Misdemeanor DWI Charges
If you've been arrested in NYC for the first time for a DWI and you had a blood alcohol level of about 0.08 or higher and no one was seriously injured in any accident, and there were no children in your car, you were probably arrested and charged with a misdemeanor DWI.
If you are arrested for misdemeanor Driving While Intoxicated (DWI and sometimes called DUI), you may lose your car and your license before you are ever convicted. If convicted, you face possible incarceration (even for first time offenders), probation, alcohol treatment, alcohol monitoring, an ignition interlock device, a permanent criminal record, fines, fees, immigration consequences, and further license revocation.
The charges. During your arrest, the arresting officer will fill out an arrest report and related information which will recommend certain charges to the District Attorney. This is only a recommendation because the District Attorney can add additional charges and / or dismiss some or all of the charges. After the arrest report is sent to the District Attorney, your case may be filed in criminal court. The following are some of the most common DWI charges we see in misdemeanor DWI cases.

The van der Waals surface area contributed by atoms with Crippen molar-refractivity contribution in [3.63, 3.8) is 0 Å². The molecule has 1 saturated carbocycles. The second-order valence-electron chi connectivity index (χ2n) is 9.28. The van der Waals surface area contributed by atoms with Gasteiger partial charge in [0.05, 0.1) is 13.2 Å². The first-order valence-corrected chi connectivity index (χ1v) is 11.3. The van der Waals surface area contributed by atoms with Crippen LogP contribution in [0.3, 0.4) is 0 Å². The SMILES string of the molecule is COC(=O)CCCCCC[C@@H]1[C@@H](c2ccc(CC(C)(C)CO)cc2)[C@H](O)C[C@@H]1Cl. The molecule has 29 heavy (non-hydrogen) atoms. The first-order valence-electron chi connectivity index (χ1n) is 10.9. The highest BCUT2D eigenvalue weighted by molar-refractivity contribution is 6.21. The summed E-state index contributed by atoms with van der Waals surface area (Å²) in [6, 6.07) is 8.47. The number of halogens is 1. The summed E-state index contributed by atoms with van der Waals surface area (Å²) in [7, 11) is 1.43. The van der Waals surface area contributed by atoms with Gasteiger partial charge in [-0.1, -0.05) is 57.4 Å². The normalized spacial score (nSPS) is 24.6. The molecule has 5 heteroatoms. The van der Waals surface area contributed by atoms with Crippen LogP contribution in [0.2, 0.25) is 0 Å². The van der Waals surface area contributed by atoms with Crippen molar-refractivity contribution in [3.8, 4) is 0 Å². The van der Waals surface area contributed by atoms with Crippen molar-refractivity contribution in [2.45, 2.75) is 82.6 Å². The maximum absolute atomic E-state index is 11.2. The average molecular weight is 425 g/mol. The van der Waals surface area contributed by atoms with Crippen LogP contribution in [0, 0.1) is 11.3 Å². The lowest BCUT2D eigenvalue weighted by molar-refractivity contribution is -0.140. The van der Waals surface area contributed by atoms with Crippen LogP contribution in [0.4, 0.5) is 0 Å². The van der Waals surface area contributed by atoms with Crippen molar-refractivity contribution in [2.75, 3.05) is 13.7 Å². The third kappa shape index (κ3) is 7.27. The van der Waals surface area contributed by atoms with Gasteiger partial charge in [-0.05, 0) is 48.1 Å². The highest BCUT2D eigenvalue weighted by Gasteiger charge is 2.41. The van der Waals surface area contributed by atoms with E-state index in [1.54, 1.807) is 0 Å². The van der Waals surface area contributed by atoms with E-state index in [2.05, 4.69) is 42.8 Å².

This charge is one of the most common charges, seen where there is a chemical test which says your blood alcohol level (BAC) is 0.08 or greater. This law reads as follows:
“Operating a motor vehicle while under the influence of alcohol or drugs. Driving while intoxicated; per se. No person shall operate a motor vehicle while such person has .08 of one per centum or more by weight of alcohol in the person's blood as shown by chemical analysis of such person's blood, breath, urine or saliva, made pursuant to the provisions of section eleven hundred ninety-four of this article.”
This charge applies when your BAC is allegedly 0.18 or greater. It reads as follows:
“AGGRAVATED DWI .18 OF 1% OR MORE ALCOHOL IN BLOOD
1192. Operating a motor vehicle while under the influence of alcohol or drugs. 2-a(a). Aggravated driving while intoxicated; per se.
No person shall operate a motor vehicle while such person has .18 of one per centum or more by weight of alcohol in such person's blood as shown by chemical analysis of such person's blood, breath, urine or saliva made pursuant to the provisions of section eleven hundred ninety-four of this article.”
This charge applies when you are allegedly intoxicated based on the arresting (or other) officer's observations. It can be chargedeven in the absence of a definitive BAC. This section, more than the above two, depends greatly on the circumstances of your case. As you read the charge, note the simplicity of the language and therefore the danger of misuse. It reads as follows:
“DRIVING WHILE INTOXICATED
Operating a motor vehicle while under the influence of alcohol or drugs. Driving while intoxicated. No person shall operate a motor vehicle while in an intoxicated condition.”